When asked if he d ever seen a secret stashed away in a data center Oxley replied, I ve never been able to catch a data center hiding technical marvels. The whole idea behind a data center tour is to wow your potential clientele which means you re going to show off as much as technically possible. I have seen many data centers protect the identities of their customers as well as give incomplete tours that skip the cheaper built out sections. One further note, until we build our own data center all I can say is that SoftLayer has been an excellent provider.
Daniel Foster is the co-founder of UK-based hosting provider 34SP.com. For over 11 years Foster has been working in and around numerous data centers in the UK. Mr. Given that I completely agree with the fact that best practices are well established, I m not certain that I ve really seen anything that stands out, he says. Once you re inside the data room, one facility is much like another. Some differences lie in the access controls in place before you reach the data room, with biometrics in use in some places and simple swipe cards in others, but all data centers are about achieving the same goal; provide power, space and security to enterprise IT equipment. Most United Kingdom facilities these days use either hot or cold aisle containment to increase efficiency and the particular methods to do this vary but they all provide the same control over airflow. As far as any data center secrets are concerned, in just about all data centers, visitors are only allowed access to the common areas and the particular rooms holding their equipment. From that perspective, the whole place often seems completely concealed.
Simon Anderson is the CEO of Dreamhost. He directed us to his Vice President of Data Center Operations and mentioned, One thing I d weigh in on is that data center design is as much about the focused details as it is about the big infrastructure. Patrick Lane has innovated with his team to make our power consumption significantly more efficient, by engineering novel ways to connect each server into our UPS. He thinks outside the box, which is essential for a super automated company like DreamHost.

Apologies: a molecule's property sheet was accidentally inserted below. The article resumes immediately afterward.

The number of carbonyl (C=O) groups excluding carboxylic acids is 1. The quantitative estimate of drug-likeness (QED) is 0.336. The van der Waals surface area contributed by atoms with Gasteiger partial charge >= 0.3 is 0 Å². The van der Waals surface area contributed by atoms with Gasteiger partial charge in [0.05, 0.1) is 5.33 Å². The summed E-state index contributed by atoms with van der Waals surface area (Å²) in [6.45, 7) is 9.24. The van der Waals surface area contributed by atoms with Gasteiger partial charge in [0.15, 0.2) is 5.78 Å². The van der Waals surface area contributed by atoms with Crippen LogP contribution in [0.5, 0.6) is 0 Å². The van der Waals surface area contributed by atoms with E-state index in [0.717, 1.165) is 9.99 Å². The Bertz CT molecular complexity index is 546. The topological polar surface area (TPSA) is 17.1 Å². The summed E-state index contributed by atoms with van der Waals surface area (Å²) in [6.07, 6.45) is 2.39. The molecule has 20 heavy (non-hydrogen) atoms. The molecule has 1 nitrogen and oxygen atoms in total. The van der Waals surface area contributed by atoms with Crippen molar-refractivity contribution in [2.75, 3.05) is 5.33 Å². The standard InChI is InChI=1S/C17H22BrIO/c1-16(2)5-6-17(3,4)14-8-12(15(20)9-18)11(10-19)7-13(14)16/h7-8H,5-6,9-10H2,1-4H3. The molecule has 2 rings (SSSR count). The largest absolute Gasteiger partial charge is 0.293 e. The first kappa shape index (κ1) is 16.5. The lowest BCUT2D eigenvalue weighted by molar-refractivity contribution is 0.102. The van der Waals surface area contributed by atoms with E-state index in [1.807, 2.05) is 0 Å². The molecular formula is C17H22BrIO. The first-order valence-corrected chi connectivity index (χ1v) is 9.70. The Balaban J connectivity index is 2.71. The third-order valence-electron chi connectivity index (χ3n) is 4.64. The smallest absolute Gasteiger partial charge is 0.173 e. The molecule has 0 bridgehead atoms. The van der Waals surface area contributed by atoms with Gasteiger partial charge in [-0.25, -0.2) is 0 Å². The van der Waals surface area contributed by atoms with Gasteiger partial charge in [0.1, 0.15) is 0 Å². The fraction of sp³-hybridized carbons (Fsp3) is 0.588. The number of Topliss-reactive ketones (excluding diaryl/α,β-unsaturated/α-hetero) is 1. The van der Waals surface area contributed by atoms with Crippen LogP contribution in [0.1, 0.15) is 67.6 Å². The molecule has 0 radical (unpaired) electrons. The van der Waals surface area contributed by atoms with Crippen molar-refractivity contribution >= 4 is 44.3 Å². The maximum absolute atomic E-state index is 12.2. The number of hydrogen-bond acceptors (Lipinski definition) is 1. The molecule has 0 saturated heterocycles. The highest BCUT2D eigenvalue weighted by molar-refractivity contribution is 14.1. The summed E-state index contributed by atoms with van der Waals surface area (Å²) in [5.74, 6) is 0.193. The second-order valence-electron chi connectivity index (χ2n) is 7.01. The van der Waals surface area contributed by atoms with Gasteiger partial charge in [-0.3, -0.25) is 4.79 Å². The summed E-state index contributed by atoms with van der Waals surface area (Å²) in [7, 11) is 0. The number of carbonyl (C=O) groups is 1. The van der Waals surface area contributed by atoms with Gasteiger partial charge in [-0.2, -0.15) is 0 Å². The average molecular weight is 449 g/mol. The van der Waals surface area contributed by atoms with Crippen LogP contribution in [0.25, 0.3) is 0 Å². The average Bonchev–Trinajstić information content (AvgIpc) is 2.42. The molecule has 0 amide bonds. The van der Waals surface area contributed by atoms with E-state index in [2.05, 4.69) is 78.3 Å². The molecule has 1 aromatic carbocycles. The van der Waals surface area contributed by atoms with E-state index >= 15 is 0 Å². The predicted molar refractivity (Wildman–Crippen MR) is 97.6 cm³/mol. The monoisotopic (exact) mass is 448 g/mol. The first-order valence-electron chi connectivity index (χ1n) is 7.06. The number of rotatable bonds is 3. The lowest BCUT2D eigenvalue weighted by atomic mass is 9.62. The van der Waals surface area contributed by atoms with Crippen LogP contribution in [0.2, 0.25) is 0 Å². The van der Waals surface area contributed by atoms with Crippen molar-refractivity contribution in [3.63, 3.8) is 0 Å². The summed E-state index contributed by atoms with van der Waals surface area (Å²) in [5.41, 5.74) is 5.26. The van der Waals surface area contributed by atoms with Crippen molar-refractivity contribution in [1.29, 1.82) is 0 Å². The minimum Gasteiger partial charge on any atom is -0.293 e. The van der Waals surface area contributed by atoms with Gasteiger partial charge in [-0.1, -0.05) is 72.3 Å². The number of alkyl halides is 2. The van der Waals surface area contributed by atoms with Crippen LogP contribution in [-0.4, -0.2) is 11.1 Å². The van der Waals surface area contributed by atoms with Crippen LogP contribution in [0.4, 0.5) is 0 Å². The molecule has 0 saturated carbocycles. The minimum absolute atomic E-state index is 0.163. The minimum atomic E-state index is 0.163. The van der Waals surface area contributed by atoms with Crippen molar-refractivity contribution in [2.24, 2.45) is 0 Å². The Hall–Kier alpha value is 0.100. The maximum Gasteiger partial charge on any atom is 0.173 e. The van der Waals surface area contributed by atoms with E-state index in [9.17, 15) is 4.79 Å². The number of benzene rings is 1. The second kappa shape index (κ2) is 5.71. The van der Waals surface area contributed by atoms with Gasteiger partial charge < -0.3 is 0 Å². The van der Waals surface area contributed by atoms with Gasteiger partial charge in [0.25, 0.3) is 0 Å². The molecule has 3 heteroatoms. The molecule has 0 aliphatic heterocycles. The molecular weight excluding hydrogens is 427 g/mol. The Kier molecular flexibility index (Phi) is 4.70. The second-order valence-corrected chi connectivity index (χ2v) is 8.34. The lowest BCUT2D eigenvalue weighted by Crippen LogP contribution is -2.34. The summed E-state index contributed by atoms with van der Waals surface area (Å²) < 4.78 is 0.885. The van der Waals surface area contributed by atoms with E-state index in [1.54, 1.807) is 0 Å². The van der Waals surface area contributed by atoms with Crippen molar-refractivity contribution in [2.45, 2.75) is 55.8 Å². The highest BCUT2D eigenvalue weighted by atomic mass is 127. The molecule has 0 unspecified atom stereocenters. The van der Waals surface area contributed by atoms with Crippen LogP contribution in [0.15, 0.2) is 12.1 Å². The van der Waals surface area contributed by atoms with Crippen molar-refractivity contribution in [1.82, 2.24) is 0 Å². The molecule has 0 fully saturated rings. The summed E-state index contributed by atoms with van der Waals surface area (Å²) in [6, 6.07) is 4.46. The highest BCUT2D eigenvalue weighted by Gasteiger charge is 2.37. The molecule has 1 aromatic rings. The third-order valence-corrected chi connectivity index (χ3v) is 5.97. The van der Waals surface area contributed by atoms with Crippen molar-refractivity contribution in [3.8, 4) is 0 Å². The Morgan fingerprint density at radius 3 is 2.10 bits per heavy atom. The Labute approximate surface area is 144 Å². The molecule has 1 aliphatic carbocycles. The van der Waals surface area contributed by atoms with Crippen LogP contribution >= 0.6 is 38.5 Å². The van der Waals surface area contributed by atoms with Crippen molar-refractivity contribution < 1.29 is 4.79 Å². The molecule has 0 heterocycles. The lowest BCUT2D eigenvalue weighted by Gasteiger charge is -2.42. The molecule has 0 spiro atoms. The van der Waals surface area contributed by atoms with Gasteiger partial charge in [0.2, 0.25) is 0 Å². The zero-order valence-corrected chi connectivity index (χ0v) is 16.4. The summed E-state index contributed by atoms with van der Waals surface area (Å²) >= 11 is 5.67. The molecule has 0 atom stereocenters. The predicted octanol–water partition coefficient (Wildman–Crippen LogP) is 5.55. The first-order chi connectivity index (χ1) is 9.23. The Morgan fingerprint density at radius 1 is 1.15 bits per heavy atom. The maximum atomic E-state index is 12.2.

Patrick Lane who designs and runs the data centers at Dreamhost gave his thoughts on data center secrets, Most data centers are pretty similar. I did see one data center however, that worked around a water redundancy issue by drilling a well. Simple thinking for a simple problem, but I ve only seen it done that one place. One of those moments that make you think, why aren t more people doing this? So it is absolutely possible to have unique aspects to a data center. I wouldn t say that best practices are extremely well established. Cookie cutter designs are, though, that mostly work for most people. When you get a facility that really starts thinking about their unique problems, you can see some pretty amazing things. One data center I toured built a wall (steel, insulation and drywall) on both sides of all their rows, effectively creating hot row AND cold row isolation. Put a door on each row with a security scanner and now you have custom suites as well. A much more efficient solution than retrofitting with butchers curtains. It also eliminated the need for caging.
Lane added this advice for any company considering data center space, Go dense or go home. If you re not utilizing higher voltages and modern servers, you are probably spending too much money on OpEx.